Larry Blumenfeld researched and wrote about the post-Katrina realities faced by the prime movers in New Orleans's musical subcultures—from jazz musicians and brass band players to tribes of Mardi Gras Indians and the Social Aid and Pleasure clubs—and the cultural crises that emerged in the wake of the 2005 floods.
Blumenfeld describes the evolution of his project, Won't Bow Down: The Fight for Music in Post-Katrina New Orleans, as well as the people who were the focus of his work:
I discovered the Katrina Media Fellowships in spring 2006 while doing online research, after returning home to Brooklyn from New Orleans. I'd spent five days researching a Village Voice article timed to precede the annual New Orleans Jazz and Heritage Festival, which, merely by virtue of its mounting that year, was a mighty symbol and not minor triumph of communal will, organization, and funding.
Weeks after the floods that resulted from the levee breaches of 2005, I'd penned an essay for Salon about the cultural implications of this deep tragedy. As I spoke to jazz and brass-band musicians, Mardi Gras Indians, and others, the dimensions of the crisis in what has long been considered the birthplace of jazz culture grew clearer to me: As one cultural critic put it, "We're not just watching history disappear, history is watching us disappear." Placed in stark relief was whether the jazz culture born in New Orleans—which Ken Burns's 19-hour PBS series famously cast as a signal of American values and virtues on the order of the Constitution—still carries currency when it comes to the issues that Katrina raised: cultural identity, race, poverty, and basic decency.
In early 2006, six months after the floods, I'd sought to document with that Voice piece the realities faced by the prime movers in the city's musical subcultures: the network of jazz musicians, the stable of brass-band players, Social Aid and Pleasure club second-liners, and the tribes of Mardi Gras Indians. I wanted to detail the situation from their eyes, and to outline the challenges now faced by these musicians and communities.
But I was kidding myself and my editor: In my allotted page and a week's time, I couldn't possibly express the true context for the work and lives of these musicians, let alone the cultural stakes of their situations. I'd need more column-inches, more time, deeper immersion, better understanding. For all the ink spilled in newspapers and magazines since Katrina, the story of the greatest challenge to American culture—one that affects the lives and livelihoods of thousands more deeply than we can imagine, that will end up affecting the economic viability of New Orleans more than we've figured, and which will affect all of us for generations to come in ways we can't yet understand-was going largely untold.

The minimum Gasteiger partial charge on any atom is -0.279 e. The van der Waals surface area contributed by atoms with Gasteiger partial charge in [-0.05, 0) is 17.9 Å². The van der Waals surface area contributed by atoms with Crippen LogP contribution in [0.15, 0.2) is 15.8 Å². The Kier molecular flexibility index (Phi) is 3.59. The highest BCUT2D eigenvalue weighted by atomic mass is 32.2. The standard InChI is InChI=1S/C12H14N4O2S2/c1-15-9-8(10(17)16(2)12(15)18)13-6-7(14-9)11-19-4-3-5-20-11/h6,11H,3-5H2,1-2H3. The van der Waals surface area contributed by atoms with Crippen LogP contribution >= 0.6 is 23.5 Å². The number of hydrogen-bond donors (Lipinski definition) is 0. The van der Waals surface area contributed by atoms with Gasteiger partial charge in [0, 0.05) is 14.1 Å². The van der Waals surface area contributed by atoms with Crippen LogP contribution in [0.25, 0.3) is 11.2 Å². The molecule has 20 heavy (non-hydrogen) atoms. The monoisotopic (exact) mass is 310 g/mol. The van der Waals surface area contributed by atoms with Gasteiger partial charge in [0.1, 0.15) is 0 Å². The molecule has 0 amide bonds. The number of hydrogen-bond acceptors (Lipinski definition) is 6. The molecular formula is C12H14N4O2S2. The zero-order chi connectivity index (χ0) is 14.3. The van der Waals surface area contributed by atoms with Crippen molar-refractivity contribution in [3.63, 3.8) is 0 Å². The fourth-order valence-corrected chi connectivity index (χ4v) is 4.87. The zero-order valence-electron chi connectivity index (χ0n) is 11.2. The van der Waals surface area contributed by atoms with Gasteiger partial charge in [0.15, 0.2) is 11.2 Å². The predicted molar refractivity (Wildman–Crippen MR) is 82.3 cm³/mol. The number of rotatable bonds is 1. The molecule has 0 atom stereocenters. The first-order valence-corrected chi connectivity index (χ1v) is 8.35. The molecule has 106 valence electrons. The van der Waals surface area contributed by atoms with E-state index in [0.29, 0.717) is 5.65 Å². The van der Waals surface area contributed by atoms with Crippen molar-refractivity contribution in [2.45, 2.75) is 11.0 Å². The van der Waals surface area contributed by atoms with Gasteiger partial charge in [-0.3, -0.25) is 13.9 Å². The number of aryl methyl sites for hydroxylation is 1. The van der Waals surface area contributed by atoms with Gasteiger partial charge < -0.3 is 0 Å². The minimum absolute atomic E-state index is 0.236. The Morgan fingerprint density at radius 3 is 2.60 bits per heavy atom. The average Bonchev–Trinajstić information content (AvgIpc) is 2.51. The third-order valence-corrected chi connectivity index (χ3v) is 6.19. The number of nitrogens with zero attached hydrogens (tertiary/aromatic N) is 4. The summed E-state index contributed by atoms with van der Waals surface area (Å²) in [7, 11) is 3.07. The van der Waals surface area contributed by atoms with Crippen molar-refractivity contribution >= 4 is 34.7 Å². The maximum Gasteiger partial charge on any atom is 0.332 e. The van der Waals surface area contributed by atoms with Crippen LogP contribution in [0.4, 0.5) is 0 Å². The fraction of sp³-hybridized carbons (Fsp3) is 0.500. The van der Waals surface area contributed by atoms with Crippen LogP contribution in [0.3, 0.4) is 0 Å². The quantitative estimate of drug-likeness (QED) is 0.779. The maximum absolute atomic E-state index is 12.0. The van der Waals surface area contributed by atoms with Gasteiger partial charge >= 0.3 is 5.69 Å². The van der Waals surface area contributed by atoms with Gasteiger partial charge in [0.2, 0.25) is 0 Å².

The environmentalists have made it clear that erosion of our coastal wetlands may have paved the way for the natural disaster that hammered New Orleans. But the least-mentioned aspect of the resulting devastation—the erosion of what ethnographer Michael P. Smith once called "America's cultural wetlands"—is as clear and present a danger. The resilient African American cultural traditions of New Orleans, famously seminal to everything from jazz to rock to funk to Southern rap, also contain seeds of protest and solidarity that guard against storm surges of a man-made variety. Erasure of these wetlands exposes many to the types of ill winds that shatter souls. (At a 2006 New Orleans protest against violent crime, for instance, the spontaneous chant that sprung up was "Music in the schools!") New Orleans residents are quick to point out that the flooding that ravaged their city was not a natural disaster; so too have I found a series of unnatural forces impeding the return of New Orleans cultural fixtures.
For at least two centuries, the complex web of cultures and communities surrounding deep pockets of musical creation in New Orleans has embodied the true cultural identity of this country. Yet where is the outrage and concern over the present dilemma? If Prague or Vienna had been so devastated, wouldn't all of Europe rally to its aid and secure its legacy? Social, religious, and even economic life in New Orleans is staked to a culture now in question: Do we care? What are we doing about it?
As a Katrina Media Fellow, I've focused on the cultural crisis left in the wake of the 2005 floods, specifically the struggles of brass bands, Social Aid & Pleasure Clubs, Mardi Gras Indians, jazz musicians, and music educators, and written about how this resilient culture serves as a front line in battles for justice, equity, and empowerment in New Orleans. I've followed the lives of individuals such as Donald Harrison, a jazz saxophonist and Mardi Gras Indian chief; Michael White, a clarinetist and professor at Xavier University who lost a home filled with thousands of irreplaceable artifacts of New Orleans culture; the members of the Hot 8 Brass Band, who have emerged as spiritual and cultural leaders despite the loss of a key member to violent crime; Jordan Hirsch, who, as director of Sweet Home New Orleans, is at the center of a network of grassroots organizations working to repair the lives of thousands of displaced musicians.
This work has spilled out in feature stories, profiles, essays, and criticism for The Wall Street Journal, The Village Voice, Salon, Jazziz magazine, in concert-program notes and radio interviews, and in public readings and panel discussions, all of which direct a book-in-progress about post-Katrina struggles to keep alive music built on resistance, and what all that means.